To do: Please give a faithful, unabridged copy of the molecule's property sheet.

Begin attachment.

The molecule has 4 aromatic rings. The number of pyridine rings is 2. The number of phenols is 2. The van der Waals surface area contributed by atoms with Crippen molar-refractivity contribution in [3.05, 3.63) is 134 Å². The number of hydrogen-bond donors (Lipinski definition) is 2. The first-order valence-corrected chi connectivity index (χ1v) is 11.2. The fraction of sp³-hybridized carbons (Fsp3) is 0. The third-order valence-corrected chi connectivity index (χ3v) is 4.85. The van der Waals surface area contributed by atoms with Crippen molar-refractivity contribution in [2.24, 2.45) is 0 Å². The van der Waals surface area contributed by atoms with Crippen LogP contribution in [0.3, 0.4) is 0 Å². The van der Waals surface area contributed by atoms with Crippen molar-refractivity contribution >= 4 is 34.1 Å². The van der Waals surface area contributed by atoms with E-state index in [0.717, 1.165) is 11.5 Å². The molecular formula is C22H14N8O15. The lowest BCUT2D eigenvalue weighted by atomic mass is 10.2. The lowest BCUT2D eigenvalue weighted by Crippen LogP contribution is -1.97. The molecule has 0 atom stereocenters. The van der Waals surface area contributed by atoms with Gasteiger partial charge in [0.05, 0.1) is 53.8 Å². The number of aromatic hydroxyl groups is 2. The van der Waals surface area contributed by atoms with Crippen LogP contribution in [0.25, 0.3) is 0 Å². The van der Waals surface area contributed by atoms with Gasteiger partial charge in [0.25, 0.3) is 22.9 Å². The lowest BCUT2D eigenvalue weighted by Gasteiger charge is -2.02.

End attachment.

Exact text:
The molecule has 4 aromatic rings. The number of pyridine rings is 2. The number of phenols is 2. The van der Waals surface area contributed by atoms with Crippen molar-refractivity contribution in [3.05, 3.63) is 134 Å². The number of hydrogen-bond donors (Lipinski definition) is 2. The first-order valence-corrected chi connectivity index (χ1v) is 11.2. The fraction of sp³-hybridized carbons (Fsp3) is 0. The third-order valence-corrected chi connectivity index (χ3v) is 4.85. The van der Waals surface area contributed by atoms with Crippen molar-refractivity contribution in [2.24, 2.45) is 0 Å². The van der Waals surface area contributed by atoms with Crippen LogP contribution in [0.3, 0.4) is 0 Å². The van der Waals surface area contributed by atoms with Crippen molar-refractivity contribution >= 4 is 34.1 Å². The van der Waals surface area contributed by atoms with E-state index in [0.717, 1.165) is 11.5 Å². The molecular formula is C22H14N8O15. The lowest BCUT2D eigenvalue weighted by atomic mass is 10.2. The lowest BCUT2D eigenvalue weighted by Crippen LogP contribution is -1.97. The molecule has 0 atom stereocenters. The van der Waals surface area contributed by atoms with Gasteiger partial charge in [0.05, 0.1) is 53.8 Å². The number of aromatic hydroxyl groups is 2. The van der Waals surface area contributed by atoms with Crippen LogP contribution in [0.25, 0.3) is 0 Å². The van der Waals surface area contributed by atoms with Gasteiger partial charge in [0.25, 0.3) is 22.9 Å². The lowest BCUT2D eigenvalue weighted by Gasteiger charge is -2.02.